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The Industrial Revolution brought upon a change in gender roles . Prior to the Revolution, men and women often worked at home and sometimes even together. They practiced their trades with little need to leave their house. However, when the Industrial Revolution occurred, men and even women were forced to work grueling hours away from home in factories or mills. This also created a large divide in gender roles. Men became the “bread winners,” working away during the day and coming home during the night while women stayed at home in order to take care of their children.
Richard Arkwright is the person credited with being the brains behind the growth of factories. After he patented his spinning frame in 1769, he created the first true factory at Cromford, near Derby.
The Industrial Revolution radically changed the organization of work. In the new factories, a large number of workers gathered together six or seven days a week to engage in tightly coordinated tasks paced by machinery. This new organization of work implied a sharp distinction between work and home. In earlier types of work, such as farming, trades, and cottage industries, work and home were not necessarily separate spheres and child labor was not a public issue.
What was it like to work in factories?, In the 19th century, before safety regulations were implemented, factories contained a plethora of hazardous situations. The poor ventilation and the steam engines created a very hot work environment; the heat and dust from the machines seriously affected workers’ health by ruining their lungs and exhausting them. The large, dangerous machinery was not fenced off, and, even worse, small children were hired to do work and operate things in the small spaces between these dangerous machines. Most workers worked for more than 12 hours a day; some even worked for over 16 hours a day. The exhaustion from all of this time spent working led to workers dozing off on the job, often falling in between the unprotected machinery parts and seriously maiming themselves or even dying., Factories were run for profit. Any form of machine safety guard cost money. As a result there were no safety guards. Safety clothing was non-existent. Workers wore their normal day-to-day clothes. In this era, clothes were frequently loose and an obvious danger. At the time when the Industrial Revolution was at its height, very few laws had been passed by Parliament to protect the workers.
How much money did the average worker make? Research the economic levels of other members of society during the nineteenth century., Children, More than anyone else, children were the worst off in the industrial revolution. Because there were many orphans in the time preceding the industrial boom, a mill owner would take advantage of their misfortune by providing cheap food and shabby shelter in place of any pay. In the wake of the steam engine’s impact and sudden urbanization, children were relocated to work in sweaty factories, and even long work hours only earned them at most 2 or 4 shillings per week., Children were employed because they were cheap, had nimble fingers, were easy to take advantage of and could crawl between machines. Britain had many factories that required many workers so they employed children., Teenagers, Although all children earned about the same amount per week, a discrepancy began to appear in the wages between genders starting at age 16. Male wages shot up compared to female wages, to a point where even teenage boys would earn more than their mothers. In 1833, the average working-class woman earned about 7 shillings for a single week., Everyone else, For most other people, including skilled laborers, the average wage ranged between 20 and 30 shillings each week. Although this was more than twice of what the women and children earned, it was still not enough for a decent standard of living. Even with the entire family slaving away all day, most families could only afford to live in cellars instead of normal homes, and even that was a difficult ordeal. Despite this, things began to get better as the industrial revolution got moving some more, with the average income increasing by 70 percent by 1860.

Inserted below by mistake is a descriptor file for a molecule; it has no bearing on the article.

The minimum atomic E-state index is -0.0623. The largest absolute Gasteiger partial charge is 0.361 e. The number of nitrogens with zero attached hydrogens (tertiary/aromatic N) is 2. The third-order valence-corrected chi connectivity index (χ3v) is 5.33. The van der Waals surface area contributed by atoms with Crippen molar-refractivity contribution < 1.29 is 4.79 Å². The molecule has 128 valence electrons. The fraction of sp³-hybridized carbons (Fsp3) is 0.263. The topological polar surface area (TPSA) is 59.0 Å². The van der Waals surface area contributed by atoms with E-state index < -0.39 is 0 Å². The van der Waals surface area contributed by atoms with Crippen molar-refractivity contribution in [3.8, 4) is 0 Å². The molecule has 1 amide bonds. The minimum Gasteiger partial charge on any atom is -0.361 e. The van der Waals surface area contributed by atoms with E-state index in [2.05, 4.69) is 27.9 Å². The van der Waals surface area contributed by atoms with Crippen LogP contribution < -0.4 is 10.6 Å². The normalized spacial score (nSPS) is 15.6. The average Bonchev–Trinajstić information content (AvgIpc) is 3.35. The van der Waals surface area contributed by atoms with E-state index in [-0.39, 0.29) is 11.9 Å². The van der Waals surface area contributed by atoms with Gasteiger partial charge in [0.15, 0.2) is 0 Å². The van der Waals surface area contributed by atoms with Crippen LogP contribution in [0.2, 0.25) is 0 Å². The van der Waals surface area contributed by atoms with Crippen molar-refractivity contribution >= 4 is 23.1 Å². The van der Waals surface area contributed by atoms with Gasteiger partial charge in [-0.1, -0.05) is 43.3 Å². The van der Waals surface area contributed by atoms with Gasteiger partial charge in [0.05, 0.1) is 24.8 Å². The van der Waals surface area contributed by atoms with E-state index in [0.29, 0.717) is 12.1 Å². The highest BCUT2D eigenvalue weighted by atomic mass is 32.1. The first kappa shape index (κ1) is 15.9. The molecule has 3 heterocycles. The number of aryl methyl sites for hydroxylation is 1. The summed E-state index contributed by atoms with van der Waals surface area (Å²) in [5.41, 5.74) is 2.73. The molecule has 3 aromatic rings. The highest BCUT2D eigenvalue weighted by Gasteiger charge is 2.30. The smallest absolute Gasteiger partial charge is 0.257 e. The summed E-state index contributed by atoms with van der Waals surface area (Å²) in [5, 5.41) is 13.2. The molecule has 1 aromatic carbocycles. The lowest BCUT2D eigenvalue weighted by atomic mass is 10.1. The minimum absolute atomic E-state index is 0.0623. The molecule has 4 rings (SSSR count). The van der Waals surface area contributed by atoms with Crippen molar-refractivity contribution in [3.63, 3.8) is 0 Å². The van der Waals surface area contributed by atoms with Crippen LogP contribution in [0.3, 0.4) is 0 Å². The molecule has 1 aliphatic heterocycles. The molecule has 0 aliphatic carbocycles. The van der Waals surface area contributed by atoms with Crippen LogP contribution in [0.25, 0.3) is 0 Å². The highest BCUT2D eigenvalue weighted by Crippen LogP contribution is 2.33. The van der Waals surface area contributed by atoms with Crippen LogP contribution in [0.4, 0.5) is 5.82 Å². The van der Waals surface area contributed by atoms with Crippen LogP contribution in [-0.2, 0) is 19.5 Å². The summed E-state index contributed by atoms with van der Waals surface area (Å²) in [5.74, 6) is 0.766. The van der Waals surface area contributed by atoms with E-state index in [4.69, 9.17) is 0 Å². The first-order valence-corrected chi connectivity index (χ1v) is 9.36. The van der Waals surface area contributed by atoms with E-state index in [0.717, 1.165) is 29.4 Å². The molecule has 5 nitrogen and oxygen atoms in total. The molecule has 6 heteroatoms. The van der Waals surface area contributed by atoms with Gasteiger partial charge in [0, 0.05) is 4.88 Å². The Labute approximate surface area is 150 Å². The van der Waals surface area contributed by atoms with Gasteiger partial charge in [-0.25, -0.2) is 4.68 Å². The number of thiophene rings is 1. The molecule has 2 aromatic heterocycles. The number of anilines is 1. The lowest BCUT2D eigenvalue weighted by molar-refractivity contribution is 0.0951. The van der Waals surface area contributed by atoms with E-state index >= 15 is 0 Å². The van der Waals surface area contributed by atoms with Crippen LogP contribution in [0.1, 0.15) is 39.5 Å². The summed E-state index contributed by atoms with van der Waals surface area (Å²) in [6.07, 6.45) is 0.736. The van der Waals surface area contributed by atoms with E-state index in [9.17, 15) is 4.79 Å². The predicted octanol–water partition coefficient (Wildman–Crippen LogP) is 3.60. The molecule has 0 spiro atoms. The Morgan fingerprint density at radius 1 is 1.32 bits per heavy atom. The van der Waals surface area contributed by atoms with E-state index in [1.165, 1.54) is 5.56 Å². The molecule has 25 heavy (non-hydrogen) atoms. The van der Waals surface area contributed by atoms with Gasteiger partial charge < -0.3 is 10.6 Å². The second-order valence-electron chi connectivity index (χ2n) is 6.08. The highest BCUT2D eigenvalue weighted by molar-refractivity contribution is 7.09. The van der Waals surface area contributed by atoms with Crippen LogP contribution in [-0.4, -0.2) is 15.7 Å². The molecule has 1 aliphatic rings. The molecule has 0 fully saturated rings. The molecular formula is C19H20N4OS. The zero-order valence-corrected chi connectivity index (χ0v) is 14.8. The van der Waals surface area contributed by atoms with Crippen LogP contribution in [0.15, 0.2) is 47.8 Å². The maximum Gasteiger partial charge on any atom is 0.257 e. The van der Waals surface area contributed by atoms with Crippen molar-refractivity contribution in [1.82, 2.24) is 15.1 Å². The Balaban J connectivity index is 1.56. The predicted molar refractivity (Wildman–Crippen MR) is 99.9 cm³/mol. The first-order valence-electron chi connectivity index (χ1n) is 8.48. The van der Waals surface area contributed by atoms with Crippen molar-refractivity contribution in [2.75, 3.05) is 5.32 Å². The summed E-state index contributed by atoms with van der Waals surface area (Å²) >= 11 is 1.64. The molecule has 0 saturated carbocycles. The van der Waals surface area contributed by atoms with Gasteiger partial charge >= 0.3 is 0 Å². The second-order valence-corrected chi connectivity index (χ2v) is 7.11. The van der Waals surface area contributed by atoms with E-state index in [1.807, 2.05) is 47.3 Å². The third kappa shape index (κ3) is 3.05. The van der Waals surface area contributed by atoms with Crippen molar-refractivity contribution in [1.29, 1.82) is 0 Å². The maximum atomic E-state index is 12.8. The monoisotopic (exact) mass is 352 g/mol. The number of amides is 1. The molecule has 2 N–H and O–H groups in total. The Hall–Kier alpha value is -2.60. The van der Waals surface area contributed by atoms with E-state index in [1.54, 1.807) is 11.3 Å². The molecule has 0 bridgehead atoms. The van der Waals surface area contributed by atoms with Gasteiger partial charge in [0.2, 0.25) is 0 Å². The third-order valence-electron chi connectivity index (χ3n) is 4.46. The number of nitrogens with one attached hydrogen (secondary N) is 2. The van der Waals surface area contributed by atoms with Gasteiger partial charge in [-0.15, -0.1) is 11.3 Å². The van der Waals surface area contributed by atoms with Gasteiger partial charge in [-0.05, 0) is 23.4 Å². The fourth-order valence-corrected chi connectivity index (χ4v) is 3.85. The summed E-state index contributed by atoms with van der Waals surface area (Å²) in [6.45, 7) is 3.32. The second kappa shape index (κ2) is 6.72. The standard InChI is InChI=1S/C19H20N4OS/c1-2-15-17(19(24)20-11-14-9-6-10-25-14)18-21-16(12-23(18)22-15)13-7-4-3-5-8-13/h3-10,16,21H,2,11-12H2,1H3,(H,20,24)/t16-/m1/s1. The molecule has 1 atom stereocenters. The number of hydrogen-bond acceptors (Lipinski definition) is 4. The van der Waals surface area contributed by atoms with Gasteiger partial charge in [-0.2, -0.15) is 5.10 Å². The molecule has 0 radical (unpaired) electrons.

Although factory work was tough, most moved from farms to urban areas just to go work in factories. Factory work to them was better work than farm work. But some factory owners didn't care about the well-being of their workers, because they were dispensable and didn't require much training. But some factory workers tried to improve factory life, such as allowing education for the child workers., Victorian factories were extremely hot. Workers had to breathe dust, oil and soot. The machines made loud noises such that people had to shout to be heard. Machines did things such as spinning. Flames and sparks lit up the sky and were darkened by smoke from factory chimneys.
The 19th century brought about the greatest prosperity in Britain. Its sources lay in colonial expansion, industrialization, improved transport and social reforms. The century also indicated how Britain went from being a net exporter of agricultural produce to being a net importer. The rapid growth of cities explained this but the spread of epidemics came along with it, such as Cholera. Industrial and urban centers grew in the Midlands and the North. The growing prosperity of England was due to her thriving industry, commerce and foreign trade. In fact, in the 1870s Britain produced one-half of the world’s iron.